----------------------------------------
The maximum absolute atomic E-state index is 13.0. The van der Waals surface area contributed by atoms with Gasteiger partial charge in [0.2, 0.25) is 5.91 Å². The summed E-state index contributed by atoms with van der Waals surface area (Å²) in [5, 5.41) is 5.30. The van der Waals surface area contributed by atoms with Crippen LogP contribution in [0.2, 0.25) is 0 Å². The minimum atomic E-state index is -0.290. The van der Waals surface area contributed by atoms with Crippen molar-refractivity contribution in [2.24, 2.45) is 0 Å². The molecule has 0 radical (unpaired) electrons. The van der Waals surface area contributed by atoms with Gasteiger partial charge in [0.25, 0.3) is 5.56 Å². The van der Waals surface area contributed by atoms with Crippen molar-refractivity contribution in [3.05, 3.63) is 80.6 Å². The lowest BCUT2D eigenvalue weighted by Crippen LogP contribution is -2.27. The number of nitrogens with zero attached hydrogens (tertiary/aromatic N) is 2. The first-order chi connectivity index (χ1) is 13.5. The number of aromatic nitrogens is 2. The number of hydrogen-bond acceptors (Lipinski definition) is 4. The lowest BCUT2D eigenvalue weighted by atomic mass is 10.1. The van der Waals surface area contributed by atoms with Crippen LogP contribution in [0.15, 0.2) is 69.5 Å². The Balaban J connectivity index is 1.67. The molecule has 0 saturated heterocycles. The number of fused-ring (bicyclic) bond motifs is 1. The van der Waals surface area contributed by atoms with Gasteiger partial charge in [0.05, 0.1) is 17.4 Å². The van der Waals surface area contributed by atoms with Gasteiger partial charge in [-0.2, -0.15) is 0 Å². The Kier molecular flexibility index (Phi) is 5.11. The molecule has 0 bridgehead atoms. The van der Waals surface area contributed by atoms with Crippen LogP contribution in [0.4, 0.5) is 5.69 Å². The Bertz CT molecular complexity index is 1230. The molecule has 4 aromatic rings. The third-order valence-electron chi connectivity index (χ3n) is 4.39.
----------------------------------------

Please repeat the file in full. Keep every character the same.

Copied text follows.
The maximum absolute atomic E-state index is 13.0. The van der Waals surface area contributed by atoms with Gasteiger partial charge in [0.2, 0.25) is 5.91 Å². The summed E-state index contributed by atoms with van der Waals surface area (Å²) in [5, 5.41) is 5.30. The van der Waals surface area contributed by atoms with Crippen LogP contribution in [0.2, 0.25) is 0 Å². The minimum atomic E-state index is -0.290. The van der Waals surface area contributed by atoms with Crippen molar-refractivity contribution in [2.24, 2.45) is 0 Å². The molecule has 0 radical (unpaired) electrons. The van der Waals surface area contributed by atoms with Gasteiger partial charge in [0.25, 0.3) is 5.56 Å². The van der Waals surface area contributed by atoms with Crippen molar-refractivity contribution in [3.05, 3.63) is 80.6 Å². The lowest BCUT2D eigenvalue weighted by Crippen LogP contribution is -2.27. The number of nitrogens with zero attached hydrogens (tertiary/aromatic N) is 2. The first-order chi connectivity index (χ1) is 13.5. The number of aromatic nitrogens is 2. The number of hydrogen-bond acceptors (Lipinski definition) is 4. The lowest BCUT2D eigenvalue weighted by atomic mass is 10.1. The van der Waals surface area contributed by atoms with Crippen LogP contribution in [0.15, 0.2) is 69.5 Å². The Balaban J connectivity index is 1.67. The molecule has 0 saturated heterocycles. The number of fused-ring (bicyclic) bond motifs is 1. The van der Waals surface area contributed by atoms with Gasteiger partial charge in [0.05, 0.1) is 17.4 Å². The van der Waals surface area contributed by atoms with Gasteiger partial charge in [-0.2, -0.15) is 0 Å². The Kier molecular flexibility index (Phi) is 5.11. The molecule has 0 bridgehead atoms. The van der Waals surface area contributed by atoms with Crippen LogP contribution in [0.4, 0.5) is 5.69 Å². The Bertz CT molecular complexity index is 1230. The molecule has 4 aromatic rings. The third-order valence-electron chi connectivity index (χ3n) is 4.39.